Feed Skin from Within: A Holistic Approach to a Healthy Complexion
Sure, we’re great at slathering and pat, pat, patting on our skincare twice a day, but what about what we feed our skin through sleep and diet? It matters more than you think.
Just as the key to weight loss and general fitness involves not only exercise but also food, healthy skin isn’t just about the products we use to cleanse, hydrate, and nourish it. Our dietary habits and lifestyle influence the way our skin looks and ages. You might have heard people talk about their skin clearing up after they eliminated dairy or sugar, or seen that photo of the female trucker whose face was crazy wrinkled on one side because of sun exposure while she was driving all those long hauls. It’s important to pay attention to what you’re feeding your skin from the inside. And hey, an additional benefit of ingesting adequate amounts of vitamins and all the other good stuff will be an overall improvement in your health.
Get your 5 a day
I don’t know about you, but I love me some roasted Brussels sprouts. Carrots, broccoli, green beans, and sautéed greens, too. But a lot of the time, unless I make a concerted effort, I don’t eat as much as I should. So I try to find creative ways to pack colorful vegetables and nutritious fruit into my diet. Green smoothies are a great way to do this. Thanks to the formula of liquid base + leafy greens + fruit + healthy fat, you get a nice, healthy serving of deliciousness. And if you swap out the water for a base like green tea, almond milk, or coconut water, you could get even more of a boost.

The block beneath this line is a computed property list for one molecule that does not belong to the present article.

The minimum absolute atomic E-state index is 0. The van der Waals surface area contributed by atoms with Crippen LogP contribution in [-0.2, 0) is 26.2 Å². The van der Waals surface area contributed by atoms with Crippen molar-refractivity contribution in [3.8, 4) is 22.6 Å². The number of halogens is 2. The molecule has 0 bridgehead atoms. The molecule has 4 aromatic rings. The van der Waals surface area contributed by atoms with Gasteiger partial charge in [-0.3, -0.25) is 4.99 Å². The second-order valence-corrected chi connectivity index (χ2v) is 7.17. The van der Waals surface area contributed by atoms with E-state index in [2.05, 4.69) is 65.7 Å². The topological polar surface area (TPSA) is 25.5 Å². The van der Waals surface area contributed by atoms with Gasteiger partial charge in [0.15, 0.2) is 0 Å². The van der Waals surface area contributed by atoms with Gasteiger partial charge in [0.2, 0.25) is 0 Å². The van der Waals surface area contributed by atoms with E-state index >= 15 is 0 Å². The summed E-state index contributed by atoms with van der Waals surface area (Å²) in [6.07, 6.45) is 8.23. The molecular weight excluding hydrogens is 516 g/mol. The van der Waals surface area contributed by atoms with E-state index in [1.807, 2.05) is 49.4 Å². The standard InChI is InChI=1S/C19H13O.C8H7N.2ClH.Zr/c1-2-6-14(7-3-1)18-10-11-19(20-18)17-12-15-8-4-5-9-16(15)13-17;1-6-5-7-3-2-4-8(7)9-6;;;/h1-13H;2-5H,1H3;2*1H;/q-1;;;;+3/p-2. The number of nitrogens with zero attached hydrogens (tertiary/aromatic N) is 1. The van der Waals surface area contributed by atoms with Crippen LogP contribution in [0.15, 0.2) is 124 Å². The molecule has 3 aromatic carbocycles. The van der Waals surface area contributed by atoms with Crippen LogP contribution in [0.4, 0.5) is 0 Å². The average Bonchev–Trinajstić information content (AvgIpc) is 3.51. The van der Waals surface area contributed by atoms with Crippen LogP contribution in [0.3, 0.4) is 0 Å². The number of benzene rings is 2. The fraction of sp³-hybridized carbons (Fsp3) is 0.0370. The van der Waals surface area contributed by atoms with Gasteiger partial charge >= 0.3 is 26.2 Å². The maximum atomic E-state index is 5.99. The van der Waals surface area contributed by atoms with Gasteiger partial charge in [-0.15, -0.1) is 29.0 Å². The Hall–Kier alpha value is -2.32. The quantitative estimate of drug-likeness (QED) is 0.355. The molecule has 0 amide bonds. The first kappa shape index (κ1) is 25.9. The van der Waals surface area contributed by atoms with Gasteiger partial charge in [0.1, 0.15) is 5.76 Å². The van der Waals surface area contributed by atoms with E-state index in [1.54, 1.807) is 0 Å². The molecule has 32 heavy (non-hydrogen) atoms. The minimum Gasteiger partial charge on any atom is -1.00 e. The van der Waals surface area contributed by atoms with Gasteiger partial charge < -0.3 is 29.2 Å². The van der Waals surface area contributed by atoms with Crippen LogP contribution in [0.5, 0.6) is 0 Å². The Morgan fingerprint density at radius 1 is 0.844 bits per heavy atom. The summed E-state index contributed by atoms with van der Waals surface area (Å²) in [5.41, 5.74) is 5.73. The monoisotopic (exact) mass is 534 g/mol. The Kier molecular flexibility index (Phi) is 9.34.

Try a blend of spinach, coconut water, pineapple, and avocado for a skin detoxifying treat. The antioxidant power of vitamin C from the spinach and pineapple will help with cell turnover, while the avocado provides a dose of vitamins A and E, as well as zinc. There are a ton of recipes out there, so go wild!
Drink up, beautiful!
Water is the real adult beverage, not soda or alcohol. With the endless bounty of fizzy, sugary drinks and gimmicky beverages available in every store and vending machine, it’s easy to fill your liquid quota with anything but H20. Water hydrates, flushes out the system, carries oxygen and nutrients through the body, aids digestion, regulates temperature, and so much more! The human body is 60% water so it makes sense that nature’s elixir would provide so many benefits.
You can jazz it up with foods like lemon and cucumber or pieces of your favorite berries and tropical fruits. Some infusions provide other benefits on top of the subtle flavoring. Cucumber in water, for instance, is not only refreshing but also rich in vitamins C, K, and B5, as well as beta carotene and manganese. So the next time you slice up some of those long bois, think about the extra dose of hydration and complexion boost.
Look on the shelves of your grocery store aisles and you’ll notice pretty quickly that we live in a society that’s pretty averse to fat in food. I’m not saying we should all be eating fried chicken and Cheetos every day, just that when it comes to fat, it’s not so black and white. There is such a thing as good fat. Fat derived from animal protein and sources like nuts and avocado supplies essential fatty acids, which keep the skin supple and protect against free radicals.